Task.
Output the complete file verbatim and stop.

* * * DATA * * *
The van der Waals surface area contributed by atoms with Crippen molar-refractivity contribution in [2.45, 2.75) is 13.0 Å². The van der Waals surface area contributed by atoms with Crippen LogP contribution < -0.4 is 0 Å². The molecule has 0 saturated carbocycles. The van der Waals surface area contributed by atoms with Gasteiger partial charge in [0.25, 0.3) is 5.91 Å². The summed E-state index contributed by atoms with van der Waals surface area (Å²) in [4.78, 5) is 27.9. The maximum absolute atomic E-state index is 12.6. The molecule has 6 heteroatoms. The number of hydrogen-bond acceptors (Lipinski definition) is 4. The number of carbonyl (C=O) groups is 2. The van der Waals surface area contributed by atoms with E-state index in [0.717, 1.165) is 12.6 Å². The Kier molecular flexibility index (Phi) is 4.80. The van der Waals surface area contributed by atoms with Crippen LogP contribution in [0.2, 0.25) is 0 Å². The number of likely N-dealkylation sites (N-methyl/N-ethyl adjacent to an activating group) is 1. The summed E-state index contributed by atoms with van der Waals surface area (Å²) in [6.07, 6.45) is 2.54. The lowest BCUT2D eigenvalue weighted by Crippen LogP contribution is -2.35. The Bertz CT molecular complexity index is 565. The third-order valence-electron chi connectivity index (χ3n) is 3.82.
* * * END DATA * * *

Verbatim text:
The van der Waals surface area contributed by atoms with Crippen molar-refractivity contribution in [2.45, 2.75) is 13.0 Å². The van der Waals surface area contributed by atoms with Crippen LogP contribution < -0.4 is 0 Å². The molecule has 0 saturated carbocycles. The van der Waals surface area contributed by atoms with Gasteiger partial charge in [0.25, 0.3) is 5.91 Å². The summed E-state index contributed by atoms with van der Waals surface area (Å²) in [4.78, 5) is 27.9. The maximum absolute atomic E-state index is 12.6. The molecule has 6 heteroatoms. The number of hydrogen-bond acceptors (Lipinski definition) is 4. The number of carbonyl (C=O) groups is 2. The van der Waals surface area contributed by atoms with E-state index in [0.717, 1.165) is 12.6 Å². The Kier molecular flexibility index (Phi) is 4.80. The van der Waals surface area contributed by atoms with Crippen LogP contribution in [0.2, 0.25) is 0 Å². The number of likely N-dealkylation sites (N-methyl/N-ethyl adjacent to an activating group) is 1. The summed E-state index contributed by atoms with van der Waals surface area (Å²) in [6.07, 6.45) is 2.54. The lowest BCUT2D eigenvalue weighted by Crippen LogP contribution is -2.35. The Bertz CT molecular complexity index is 565. The third-order valence-electron chi connectivity index (χ3n) is 3.82.